Special ordered set

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In discrete optimization, a special ordered set (SOS) is an ordered set of variables used as an additional way to specify integrality conditions in an optimization model. Special order sets are basically a device or tool used in branch and bound methods for branching on sets of variables, rather than individual variables, as in ordinary mixed integer programming. Knowing that a variable is part of a set and that it is ordered gives the branch and bound algorithm a more intelligent way to face the optimization problem, helping to speed up the search procedure. The members of a special ordered set individually may be continuous or discrete variables in any combination. However, even when all the members are themselves continuous, a model containing one or more special ordered sets becomes a discrete optimization problem requiring a mixed integer optimizer for its solution.

The ‘only’ benefit of using Special Ordered Sets compared with using only constraints is that the search procedure will generally be noticeably faster.[1] As per J.A. Tomlin, Special Order Sets provide a powerful means of modeling nonconvex functions and discrete requirements, though there has been a tendency to think of them only in terms of multiple-choice zero-one programming.[2]

Context of applications[edit]

  • Multiple-choice programming
  • Global Optimization with continuous separable functions.


The origin of the concept was in the paper of Beale titled "Two transportation problems" (1963)[3] where he presented a bid evaluation model. However, the term was first explicitly introduced by Beale and Tomlin (1970).[4] The special order set were first implemented in Scicon's UMPIRE mathematical programming system.[5]

Special Order sets were an important and recurring theme in Martin Beale's work, and their value came to be recognized to the point where nearly all production mathematical programming systems (MPS's) implement some version, or subset, of SOS.[6]


There are two sorts of Special Ordered Sets:

  1. Special Ordered Sets of type 1 (SOS1 or S1): are a set of variables, at most one of which can take a non-zero value, all others being at 0. They most frequently apply where a set of variables are actually 0-1 variables: in other words, we have to choose at most one from a set of possibilities. These might arise for instance where we are deciding on what size of factory to build, when we have a set of options, perhaps small, medium, large or no factory at all, and if we choose to build a factory, we have to choose one and only one size.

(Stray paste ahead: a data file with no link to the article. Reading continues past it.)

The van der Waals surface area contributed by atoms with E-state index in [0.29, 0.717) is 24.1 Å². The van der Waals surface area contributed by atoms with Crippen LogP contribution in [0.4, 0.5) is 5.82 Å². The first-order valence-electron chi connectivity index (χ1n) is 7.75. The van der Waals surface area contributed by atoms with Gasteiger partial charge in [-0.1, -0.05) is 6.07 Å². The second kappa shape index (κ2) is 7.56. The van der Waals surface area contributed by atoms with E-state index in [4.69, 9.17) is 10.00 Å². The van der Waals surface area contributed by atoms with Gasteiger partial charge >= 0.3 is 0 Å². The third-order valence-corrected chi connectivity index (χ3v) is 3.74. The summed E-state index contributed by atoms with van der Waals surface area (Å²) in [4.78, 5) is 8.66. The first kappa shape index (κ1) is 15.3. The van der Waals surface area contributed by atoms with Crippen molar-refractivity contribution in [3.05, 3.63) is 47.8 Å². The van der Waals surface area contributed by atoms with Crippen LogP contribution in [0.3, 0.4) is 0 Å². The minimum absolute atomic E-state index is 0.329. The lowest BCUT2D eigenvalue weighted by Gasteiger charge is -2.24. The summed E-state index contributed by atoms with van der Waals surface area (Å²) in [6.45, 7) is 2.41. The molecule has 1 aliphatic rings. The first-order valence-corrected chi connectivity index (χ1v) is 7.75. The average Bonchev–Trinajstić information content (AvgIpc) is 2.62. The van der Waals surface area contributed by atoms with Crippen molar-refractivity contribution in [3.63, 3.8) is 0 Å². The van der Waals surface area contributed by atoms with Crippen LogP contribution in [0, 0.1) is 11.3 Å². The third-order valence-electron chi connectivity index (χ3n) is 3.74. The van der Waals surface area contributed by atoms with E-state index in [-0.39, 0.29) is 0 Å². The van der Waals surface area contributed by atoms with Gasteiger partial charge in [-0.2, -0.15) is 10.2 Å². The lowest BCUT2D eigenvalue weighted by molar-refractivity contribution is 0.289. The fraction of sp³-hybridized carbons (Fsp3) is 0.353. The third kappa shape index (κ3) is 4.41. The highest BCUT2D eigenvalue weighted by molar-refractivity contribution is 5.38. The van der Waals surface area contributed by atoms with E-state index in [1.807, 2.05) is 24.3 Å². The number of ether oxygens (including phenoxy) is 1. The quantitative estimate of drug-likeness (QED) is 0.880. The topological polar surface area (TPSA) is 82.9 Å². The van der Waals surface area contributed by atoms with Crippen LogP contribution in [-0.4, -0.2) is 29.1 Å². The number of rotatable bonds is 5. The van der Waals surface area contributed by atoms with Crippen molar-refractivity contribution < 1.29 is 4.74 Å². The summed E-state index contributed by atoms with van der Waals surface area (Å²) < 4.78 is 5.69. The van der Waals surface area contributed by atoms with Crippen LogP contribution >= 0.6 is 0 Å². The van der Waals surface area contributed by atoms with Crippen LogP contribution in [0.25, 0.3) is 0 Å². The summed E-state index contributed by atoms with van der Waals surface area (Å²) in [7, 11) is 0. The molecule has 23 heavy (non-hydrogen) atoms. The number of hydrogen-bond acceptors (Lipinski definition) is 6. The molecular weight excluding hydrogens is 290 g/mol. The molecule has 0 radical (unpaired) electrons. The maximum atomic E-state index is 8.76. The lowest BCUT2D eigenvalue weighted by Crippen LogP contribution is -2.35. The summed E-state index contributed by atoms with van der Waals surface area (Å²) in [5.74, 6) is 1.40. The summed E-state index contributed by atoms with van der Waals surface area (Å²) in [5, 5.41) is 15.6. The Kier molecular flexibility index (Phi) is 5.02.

2. Special Ordered Sets of type 2 (SOS2 or S2): an ordered set of non-negative variables, of which at most two can be non-zero, and if two are non-zero these must be consecutive in their ordering. Special Ordered Sets of type 2 are typically used to model non-linear functions of a variable in a linear model. They are the natural extension of the concepts of Separable Programming, but when embedded in a Branch and Bound code enable truly global optima to be found, and not just local optima.

Further example[edit]


  1. ^ Christelle Gueret, Christian Prins, Marc Sevaux, "Applications of optimization with Xpress-MP", Editions Eyrolles, Paris, France (2000), ISBN 0-9543503-0-8, pag 39-42 Link to PDF
  2. ^ J.A. Tomlin, "Special Ordered Sets and an Application to Gas Supply Operations Planning", Ketron Management Science, Inc., Mountain View, CA 94040-1266, USA
  3. ^ E.M.L. Beale, "Two transportation problems", in: G.Kreweras and G.Morlat, eds., "Proceedings of the Third International Conference on Operational Research" (Dunod, Paris and English Universities Press, London, 1963) 780-788
  4. ^ E.M.L. Beale and J.A. Tomlin, "Special facilities in a general mathematical programming system for non-convex problems using ordered sets of variables", in: J.Lawrence, ed., "Proceedings of the Fifth International Conference on Operational Research" (Tavistock Publications, London, 1970) 447-454
  5. ^ J.J.H. Forrest, J.P.H Hirst and J.A. Tomlin, "Practical solution of large mixed integer programming problems with UMPIRE", Management Sci. 20 (1974) 736-773
  6. ^ M.J.D. Powell, "A biographical memoir of Evelyn Martin Lansdowne Beale, FRS", Biographical Memoirs of Fellows of the Royal Society 33 (1987)